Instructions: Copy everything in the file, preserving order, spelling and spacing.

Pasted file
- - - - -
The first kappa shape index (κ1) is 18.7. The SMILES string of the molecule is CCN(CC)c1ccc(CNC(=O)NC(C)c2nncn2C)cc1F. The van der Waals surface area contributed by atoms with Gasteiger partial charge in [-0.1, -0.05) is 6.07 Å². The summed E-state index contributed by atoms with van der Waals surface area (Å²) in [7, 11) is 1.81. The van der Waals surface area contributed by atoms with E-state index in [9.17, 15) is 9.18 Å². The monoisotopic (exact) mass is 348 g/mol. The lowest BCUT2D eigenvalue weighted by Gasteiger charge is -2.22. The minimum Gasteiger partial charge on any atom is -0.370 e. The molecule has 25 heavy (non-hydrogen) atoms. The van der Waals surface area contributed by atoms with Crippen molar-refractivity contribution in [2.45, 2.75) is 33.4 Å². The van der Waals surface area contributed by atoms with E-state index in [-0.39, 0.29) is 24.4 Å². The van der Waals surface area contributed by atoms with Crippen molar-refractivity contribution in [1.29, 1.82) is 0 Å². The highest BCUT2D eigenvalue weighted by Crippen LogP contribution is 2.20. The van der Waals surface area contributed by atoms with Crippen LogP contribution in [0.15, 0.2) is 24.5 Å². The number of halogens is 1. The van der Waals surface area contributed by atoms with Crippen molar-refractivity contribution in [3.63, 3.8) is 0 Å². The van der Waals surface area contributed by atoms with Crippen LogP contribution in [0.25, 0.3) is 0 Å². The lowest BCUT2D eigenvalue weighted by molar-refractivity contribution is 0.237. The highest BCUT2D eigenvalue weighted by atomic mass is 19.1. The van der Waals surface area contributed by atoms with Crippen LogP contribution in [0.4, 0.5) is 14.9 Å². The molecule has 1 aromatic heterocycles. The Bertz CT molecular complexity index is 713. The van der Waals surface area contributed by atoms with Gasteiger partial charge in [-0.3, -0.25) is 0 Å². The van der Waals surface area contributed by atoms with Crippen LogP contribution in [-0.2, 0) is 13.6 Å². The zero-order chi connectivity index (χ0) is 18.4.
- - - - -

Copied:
The first kappa shape index (κ1) is 18.7. The SMILES string of the molecule is CCN(CC)c1ccc(CNC(=O)NC(C)c2nncn2C)cc1F. The van der Waals surface area contributed by atoms with Gasteiger partial charge in [-0.1, -0.05) is 6.07 Å². The summed E-state index contributed by atoms with van der Waals surface area (Å²) in [7, 11) is 1.81. The van der Waals surface area contributed by atoms with E-state index in [9.17, 15) is 9.18 Å². The monoisotopic (exact) mass is 348 g/mol. The lowest BCUT2D eigenvalue weighted by Gasteiger charge is -2.22. The minimum Gasteiger partial charge on any atom is -0.370 e. The molecule has 25 heavy (non-hydrogen) atoms. The van der Waals surface area contributed by atoms with Crippen molar-refractivity contribution in [2.45, 2.75) is 33.4 Å². The van der Waals surface area contributed by atoms with E-state index in [-0.39, 0.29) is 24.4 Å². The van der Waals surface area contributed by atoms with Crippen molar-refractivity contribution in [1.29, 1.82) is 0 Å². The highest BCUT2D eigenvalue weighted by Crippen LogP contribution is 2.20. The van der Waals surface area contributed by atoms with Crippen LogP contribution in [0.15, 0.2) is 24.5 Å². The number of halogens is 1. The van der Waals surface area contributed by atoms with Crippen molar-refractivity contribution in [3.63, 3.8) is 0 Å². The van der Waals surface area contributed by atoms with Crippen LogP contribution in [0.25, 0.3) is 0 Å². The lowest BCUT2D eigenvalue weighted by molar-refractivity contribution is 0.237. The highest BCUT2D eigenvalue weighted by atomic mass is 19.1. The van der Waals surface area contributed by atoms with Crippen LogP contribution in [0.4, 0.5) is 14.9 Å². The molecule has 1 aromatic heterocycles. The Bertz CT molecular complexity index is 713. The van der Waals surface area contributed by atoms with Gasteiger partial charge in [-0.3, -0.25) is 0 Å². The van der Waals surface area contributed by atoms with Crippen LogP contribution in [-0.2, 0) is 13.6 Å². The zero-order chi connectivity index (χ0) is 18.4.